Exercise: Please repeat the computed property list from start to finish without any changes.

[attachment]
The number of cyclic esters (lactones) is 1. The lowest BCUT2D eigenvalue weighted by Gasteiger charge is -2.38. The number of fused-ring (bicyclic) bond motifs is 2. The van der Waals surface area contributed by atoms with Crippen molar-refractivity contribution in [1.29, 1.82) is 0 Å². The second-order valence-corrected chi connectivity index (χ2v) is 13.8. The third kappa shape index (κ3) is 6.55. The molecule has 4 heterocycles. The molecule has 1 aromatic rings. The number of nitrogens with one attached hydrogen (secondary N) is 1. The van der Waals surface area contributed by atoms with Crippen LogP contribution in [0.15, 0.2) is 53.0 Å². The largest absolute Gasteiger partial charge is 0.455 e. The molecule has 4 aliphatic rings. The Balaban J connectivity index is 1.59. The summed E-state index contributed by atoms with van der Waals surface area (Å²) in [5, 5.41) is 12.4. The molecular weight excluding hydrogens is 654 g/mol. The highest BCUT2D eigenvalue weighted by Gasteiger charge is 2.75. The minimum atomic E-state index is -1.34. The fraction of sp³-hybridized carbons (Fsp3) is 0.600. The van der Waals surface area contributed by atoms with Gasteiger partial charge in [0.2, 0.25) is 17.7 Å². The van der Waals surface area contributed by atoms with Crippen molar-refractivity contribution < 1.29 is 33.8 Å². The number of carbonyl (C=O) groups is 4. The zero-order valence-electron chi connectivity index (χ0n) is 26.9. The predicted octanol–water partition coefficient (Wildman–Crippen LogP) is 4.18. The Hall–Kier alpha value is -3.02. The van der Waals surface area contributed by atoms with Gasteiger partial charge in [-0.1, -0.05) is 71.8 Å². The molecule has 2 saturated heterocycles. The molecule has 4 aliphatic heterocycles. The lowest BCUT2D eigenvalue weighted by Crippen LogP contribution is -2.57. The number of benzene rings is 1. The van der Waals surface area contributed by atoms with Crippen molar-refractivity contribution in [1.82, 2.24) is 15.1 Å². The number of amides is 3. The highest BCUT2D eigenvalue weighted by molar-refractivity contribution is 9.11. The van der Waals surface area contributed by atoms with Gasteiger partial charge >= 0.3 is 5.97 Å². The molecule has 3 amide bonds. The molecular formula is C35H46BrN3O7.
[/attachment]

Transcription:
The number of cyclic esters (lactones) is 1. The lowest BCUT2D eigenvalue weighted by Gasteiger charge is -2.38. The number of fused-ring (bicyclic) bond motifs is 2. The van der Waals surface area contributed by atoms with Crippen molar-refractivity contribution in [1.29, 1.82) is 0 Å². The second-order valence-corrected chi connectivity index (χ2v) is 13.8. The third kappa shape index (κ3) is 6.55. The molecule has 4 heterocycles. The molecule has 1 aromatic rings. The number of nitrogens with one attached hydrogen (secondary N) is 1. The van der Waals surface area contributed by atoms with Crippen LogP contribution in [0.15, 0.2) is 53.0 Å². The largest absolute Gasteiger partial charge is 0.455 e. The molecule has 4 aliphatic rings. The Balaban J connectivity index is 1.59. The summed E-state index contributed by atoms with van der Waals surface area (Å²) in [5, 5.41) is 12.4. The molecular weight excluding hydrogens is 654 g/mol. The highest BCUT2D eigenvalue weighted by Gasteiger charge is 2.75. The minimum atomic E-state index is -1.34. The fraction of sp³-hybridized carbons (Fsp3) is 0.600. The van der Waals surface area contributed by atoms with Gasteiger partial charge in [0.2, 0.25) is 17.7 Å². The van der Waals surface area contributed by atoms with Crippen molar-refractivity contribution < 1.29 is 33.8 Å². The number of carbonyl (C=O) groups is 4. The zero-order valence-electron chi connectivity index (χ0n) is 26.9. The predicted octanol–water partition coefficient (Wildman–Crippen LogP) is 4.18. The Hall–Kier alpha value is -3.02. The van der Waals surface area contributed by atoms with Gasteiger partial charge in [-0.1, -0.05) is 71.8 Å². The molecule has 2 saturated heterocycles. The molecule has 4 aliphatic heterocycles. The lowest BCUT2D eigenvalue weighted by Crippen LogP contribution is -2.57. The number of benzene rings is 1. The van der Waals surface area contributed by atoms with Crippen molar-refractivity contribution in [1.82, 2.24) is 15.1 Å². The number of amides is 3. The highest BCUT2D eigenvalue weighted by molar-refractivity contribution is 9.11. The van der Waals surface area contributed by atoms with Gasteiger partial charge >= 0.3 is 5.97 Å². The molecule has 3 amide bonds. The molecular formula is C35H46BrN3O7.